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September 26, 2014
Audit finds: RMI Japan Embassy books a mess
A financial audit of the RMI Japan Embassy says from 2006 through 2010, the embassy violated RMI laws and policies “in many instances.” The audit is included in the latest RMI Auditor General’s report to Nitijela. “It appeared that RMI laws and policies were overridden for convenience and flexibility of operation,” said the audit. “Written procedures and guidelines that were instituted to improve management and operation of Embassy Imprest Fund account have not been implemented effectively and followed.” The report said there was a general lack of management oversight of day-to-day work at the Embassy. The audit identified 14 “findings” (problems), the most of any government agency included in the current report to Nitijela. Key findings included: SUBSCRIBE NOW!

Rien on human trafficking, prostitution and drugs

Human trafficking? Prostitution? Drugs? “It’s all happening here,” reported Justice Minister Rien Morris, pictured, to the Nitijela last Friday. Updating the Nitijela on activities at the Ministry of Justice, Morris said police have spent the past three months digging into these areas of concern. See more

MBA teacher boosts skill levels at BOMI

A dozen Bank of Marshall Islands staff spent three days this week honing their skills in corporate governance thanks to the fact that the University of the South Pacific is currently conducting a Master of Business
Administration course. The instructor of the ‘Operations Management’ module of the MBA is George Downie; pictured, originally from Scotland, but now living in Brittany, France. Along with his business partner Samantha Chalmers, he runs Williams Grant, a specialist firm of Chartered Accountants and Chartered Tax Advisors. “We work internationally with a wide range of clients on their finances and strategy, but we also specialize in training staff for large banking clients,”
said Downie. “The recent global financial crisis had much to do with the banks, and has affected their business too. They are increasingly keen to be seen to be making sure problems don’t happen again and that they are run well. We’re about helping banks be good corporate citizens, looking after customers, staff and investors.” See more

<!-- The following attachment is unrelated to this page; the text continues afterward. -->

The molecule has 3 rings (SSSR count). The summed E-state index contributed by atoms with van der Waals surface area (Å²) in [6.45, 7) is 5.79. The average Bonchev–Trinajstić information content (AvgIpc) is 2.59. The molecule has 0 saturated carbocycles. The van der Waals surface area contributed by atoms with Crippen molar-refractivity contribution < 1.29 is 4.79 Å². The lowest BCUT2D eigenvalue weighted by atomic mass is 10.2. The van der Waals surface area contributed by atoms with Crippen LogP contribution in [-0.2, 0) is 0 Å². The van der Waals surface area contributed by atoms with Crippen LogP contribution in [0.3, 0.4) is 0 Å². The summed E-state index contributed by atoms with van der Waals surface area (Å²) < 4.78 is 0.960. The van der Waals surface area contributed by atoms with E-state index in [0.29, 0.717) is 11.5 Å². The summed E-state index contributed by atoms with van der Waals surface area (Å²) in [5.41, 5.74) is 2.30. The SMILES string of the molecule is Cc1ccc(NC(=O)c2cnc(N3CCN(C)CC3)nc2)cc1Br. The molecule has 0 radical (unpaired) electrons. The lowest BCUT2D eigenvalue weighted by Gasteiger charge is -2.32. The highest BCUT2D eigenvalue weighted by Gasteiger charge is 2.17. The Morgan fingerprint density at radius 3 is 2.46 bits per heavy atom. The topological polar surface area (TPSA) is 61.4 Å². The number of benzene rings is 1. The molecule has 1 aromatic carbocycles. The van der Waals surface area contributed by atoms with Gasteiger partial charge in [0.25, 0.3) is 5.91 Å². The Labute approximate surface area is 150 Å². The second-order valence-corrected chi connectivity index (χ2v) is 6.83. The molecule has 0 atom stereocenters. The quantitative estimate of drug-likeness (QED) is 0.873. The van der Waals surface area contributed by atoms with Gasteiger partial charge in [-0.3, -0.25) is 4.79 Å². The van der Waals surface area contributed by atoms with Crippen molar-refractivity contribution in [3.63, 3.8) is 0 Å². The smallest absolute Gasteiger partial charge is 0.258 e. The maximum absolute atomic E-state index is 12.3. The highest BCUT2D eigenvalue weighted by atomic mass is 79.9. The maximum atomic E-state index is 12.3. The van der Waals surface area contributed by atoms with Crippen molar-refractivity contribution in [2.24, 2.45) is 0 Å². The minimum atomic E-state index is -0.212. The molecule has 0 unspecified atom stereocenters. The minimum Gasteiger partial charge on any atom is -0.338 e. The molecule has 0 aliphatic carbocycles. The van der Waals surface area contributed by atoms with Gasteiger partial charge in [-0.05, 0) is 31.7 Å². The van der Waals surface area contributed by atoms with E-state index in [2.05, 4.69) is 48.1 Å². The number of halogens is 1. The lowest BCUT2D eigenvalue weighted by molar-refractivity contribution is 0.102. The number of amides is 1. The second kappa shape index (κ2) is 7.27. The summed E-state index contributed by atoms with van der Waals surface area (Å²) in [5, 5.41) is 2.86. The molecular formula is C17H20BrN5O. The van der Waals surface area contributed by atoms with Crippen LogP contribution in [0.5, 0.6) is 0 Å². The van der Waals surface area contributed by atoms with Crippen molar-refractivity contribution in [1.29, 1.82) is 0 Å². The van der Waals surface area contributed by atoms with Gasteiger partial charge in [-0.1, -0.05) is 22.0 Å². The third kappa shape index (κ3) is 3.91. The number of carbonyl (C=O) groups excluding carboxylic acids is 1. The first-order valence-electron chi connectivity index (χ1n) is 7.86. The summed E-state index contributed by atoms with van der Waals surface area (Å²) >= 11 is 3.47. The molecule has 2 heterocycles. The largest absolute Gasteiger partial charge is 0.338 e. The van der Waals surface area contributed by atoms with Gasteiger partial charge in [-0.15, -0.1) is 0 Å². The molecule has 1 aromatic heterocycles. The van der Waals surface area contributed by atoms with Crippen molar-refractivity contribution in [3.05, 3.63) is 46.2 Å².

Marine course's side benefits
The College of the Marshall Islands is stepping up its maritime training program, adding facilities and training opportunities for Marshallese. CMI Arrak Campus officials Edward Adiniwin and Joel Clinton said the school is now offering training opportunities both for young people who are looking for career opportunities and for people working in fields who need firefighting, water safety and other continuing education options. The basic training program runs for two weeks and covers such areas as first aid and CPR, fire-fighting and fire prevention, basic ship security and other related trainings. Adiniwin said the fire prevention aspect of trainings they are now running are useful for restaurants, the hospital, police and fire firefighters, and homes. See more

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Passports earn $3m Government payroll last year was met partly due to income received from passport sales, according to Minister and Acting President Christopher Loeak. He was responding to statements from Bikini Senator . . . See more
On Saturday, the RMI joined others around the world in the biggest climate mobilization in history to display collective demand for action against global warming. The largest march took place in New York, where world leaders are gathering at the UN Climate Summit. The RMI People’s Climate 5k Run/Walk was a collaborative effort by Co-op, Jo-Jikum, the Ministry of Internal Affairs, the Ministry of Education, International Organization for Migration, and Worldteach. The run was funded by the international group through Jo-Jikum to show that people in RMI are standing in solidarity with the People’s Climate March globally and to promote healthy lifestyle.